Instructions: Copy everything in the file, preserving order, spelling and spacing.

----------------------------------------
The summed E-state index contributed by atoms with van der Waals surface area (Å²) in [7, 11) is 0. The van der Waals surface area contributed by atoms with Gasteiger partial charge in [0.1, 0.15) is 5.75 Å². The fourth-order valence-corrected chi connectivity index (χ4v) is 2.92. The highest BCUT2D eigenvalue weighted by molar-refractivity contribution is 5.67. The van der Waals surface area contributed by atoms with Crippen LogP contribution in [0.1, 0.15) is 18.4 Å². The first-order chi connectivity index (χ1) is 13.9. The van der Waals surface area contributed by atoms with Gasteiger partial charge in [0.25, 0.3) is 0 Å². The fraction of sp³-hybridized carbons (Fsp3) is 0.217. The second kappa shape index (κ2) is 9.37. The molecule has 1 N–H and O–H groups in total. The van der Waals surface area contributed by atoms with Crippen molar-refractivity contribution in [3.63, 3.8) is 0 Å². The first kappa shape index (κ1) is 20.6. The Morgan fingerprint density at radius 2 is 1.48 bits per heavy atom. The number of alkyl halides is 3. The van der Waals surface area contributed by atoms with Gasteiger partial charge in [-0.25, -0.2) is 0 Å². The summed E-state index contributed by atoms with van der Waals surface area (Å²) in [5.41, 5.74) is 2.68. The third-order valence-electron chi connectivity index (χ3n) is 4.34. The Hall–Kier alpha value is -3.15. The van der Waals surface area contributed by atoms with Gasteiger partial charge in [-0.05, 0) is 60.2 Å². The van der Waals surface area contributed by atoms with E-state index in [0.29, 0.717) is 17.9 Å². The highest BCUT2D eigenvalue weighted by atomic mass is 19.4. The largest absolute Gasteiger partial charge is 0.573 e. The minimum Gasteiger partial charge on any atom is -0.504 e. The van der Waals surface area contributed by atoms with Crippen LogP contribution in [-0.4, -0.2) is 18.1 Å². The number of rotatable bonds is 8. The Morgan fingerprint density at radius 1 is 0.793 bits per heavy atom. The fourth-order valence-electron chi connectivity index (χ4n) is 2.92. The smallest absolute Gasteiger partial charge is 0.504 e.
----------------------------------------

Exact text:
The summed E-state index contributed by atoms with van der Waals surface area (Å²) in [7, 11) is 0. The van der Waals surface area contributed by atoms with Gasteiger partial charge in [0.1, 0.15) is 5.75 Å². The fourth-order valence-corrected chi connectivity index (χ4v) is 2.92. The highest BCUT2D eigenvalue weighted by molar-refractivity contribution is 5.67. The van der Waals surface area contributed by atoms with Crippen LogP contribution in [0.1, 0.15) is 18.4 Å². The first-order chi connectivity index (χ1) is 13.9. The van der Waals surface area contributed by atoms with Gasteiger partial charge in [0.25, 0.3) is 0 Å². The fraction of sp³-hybridized carbons (Fsp3) is 0.217. The second kappa shape index (κ2) is 9.37. The molecule has 1 N–H and O–H groups in total. The van der Waals surface area contributed by atoms with Crippen molar-refractivity contribution in [3.63, 3.8) is 0 Å². The first kappa shape index (κ1) is 20.6. The Morgan fingerprint density at radius 2 is 1.48 bits per heavy atom. The number of alkyl halides is 3. The van der Waals surface area contributed by atoms with Gasteiger partial charge in [-0.25, -0.2) is 0 Å². The summed E-state index contributed by atoms with van der Waals surface area (Å²) in [5.41, 5.74) is 2.68. The third-order valence-electron chi connectivity index (χ3n) is 4.34. The Hall–Kier alpha value is -3.15. The van der Waals surface area contributed by atoms with Gasteiger partial charge in [-0.05, 0) is 60.2 Å². The van der Waals surface area contributed by atoms with E-state index in [0.29, 0.717) is 17.9 Å². The highest BCUT2D eigenvalue weighted by atomic mass is 19.4. The largest absolute Gasteiger partial charge is 0.573 e. The minimum Gasteiger partial charge on any atom is -0.504 e. The van der Waals surface area contributed by atoms with Crippen LogP contribution in [-0.4, -0.2) is 18.1 Å². The number of rotatable bonds is 8. The Morgan fingerprint density at radius 1 is 0.793 bits per heavy atom. The fourth-order valence-electron chi connectivity index (χ4n) is 2.92. The smallest absolute Gasteiger partial charge is 0.504 e.